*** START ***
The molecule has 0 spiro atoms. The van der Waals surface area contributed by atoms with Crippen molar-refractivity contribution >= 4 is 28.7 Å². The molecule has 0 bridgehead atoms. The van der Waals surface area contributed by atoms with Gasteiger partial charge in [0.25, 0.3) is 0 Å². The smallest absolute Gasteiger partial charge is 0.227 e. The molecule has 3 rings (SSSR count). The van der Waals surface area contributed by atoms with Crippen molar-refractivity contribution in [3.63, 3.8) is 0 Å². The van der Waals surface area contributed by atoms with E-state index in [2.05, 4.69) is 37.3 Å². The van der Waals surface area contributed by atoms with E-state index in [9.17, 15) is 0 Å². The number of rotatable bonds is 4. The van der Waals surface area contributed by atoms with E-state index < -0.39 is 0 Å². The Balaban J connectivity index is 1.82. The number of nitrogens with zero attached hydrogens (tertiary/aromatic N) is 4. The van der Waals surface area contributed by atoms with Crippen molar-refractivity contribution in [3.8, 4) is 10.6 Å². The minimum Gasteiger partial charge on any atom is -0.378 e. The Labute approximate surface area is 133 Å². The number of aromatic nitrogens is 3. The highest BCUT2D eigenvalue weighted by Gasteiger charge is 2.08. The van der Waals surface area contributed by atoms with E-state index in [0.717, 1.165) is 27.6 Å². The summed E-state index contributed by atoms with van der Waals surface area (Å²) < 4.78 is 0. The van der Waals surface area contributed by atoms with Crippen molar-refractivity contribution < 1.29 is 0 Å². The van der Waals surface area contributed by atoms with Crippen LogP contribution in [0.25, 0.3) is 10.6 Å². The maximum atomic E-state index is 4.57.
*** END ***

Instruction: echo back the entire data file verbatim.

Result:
The molecule has 0 spiro atoms. The van der Waals surface area contributed by atoms with Crippen molar-refractivity contribution >= 4 is 28.7 Å². The molecule has 0 bridgehead atoms. The van der Waals surface area contributed by atoms with Gasteiger partial charge in [0.25, 0.3) is 0 Å². The smallest absolute Gasteiger partial charge is 0.227 e. The molecule has 3 rings (SSSR count). The van der Waals surface area contributed by atoms with Crippen molar-refractivity contribution in [3.63, 3.8) is 0 Å². The van der Waals surface area contributed by atoms with E-state index in [2.05, 4.69) is 37.3 Å². The van der Waals surface area contributed by atoms with E-state index in [9.17, 15) is 0 Å². The number of rotatable bonds is 4. The van der Waals surface area contributed by atoms with E-state index < -0.39 is 0 Å². The Balaban J connectivity index is 1.82. The number of nitrogens with zero attached hydrogens (tertiary/aromatic N) is 4. The van der Waals surface area contributed by atoms with Crippen molar-refractivity contribution in [3.8, 4) is 10.6 Å². The minimum Gasteiger partial charge on any atom is -0.378 e. The Labute approximate surface area is 133 Å². The number of aromatic nitrogens is 3. The highest BCUT2D eigenvalue weighted by Gasteiger charge is 2.08. The van der Waals surface area contributed by atoms with E-state index in [0.717, 1.165) is 27.6 Å². The summed E-state index contributed by atoms with van der Waals surface area (Å²) < 4.78 is 0. The van der Waals surface area contributed by atoms with Crippen molar-refractivity contribution < 1.29 is 0 Å². The van der Waals surface area contributed by atoms with Crippen LogP contribution in [0.25, 0.3) is 10.6 Å². The maximum atomic E-state index is 4.57.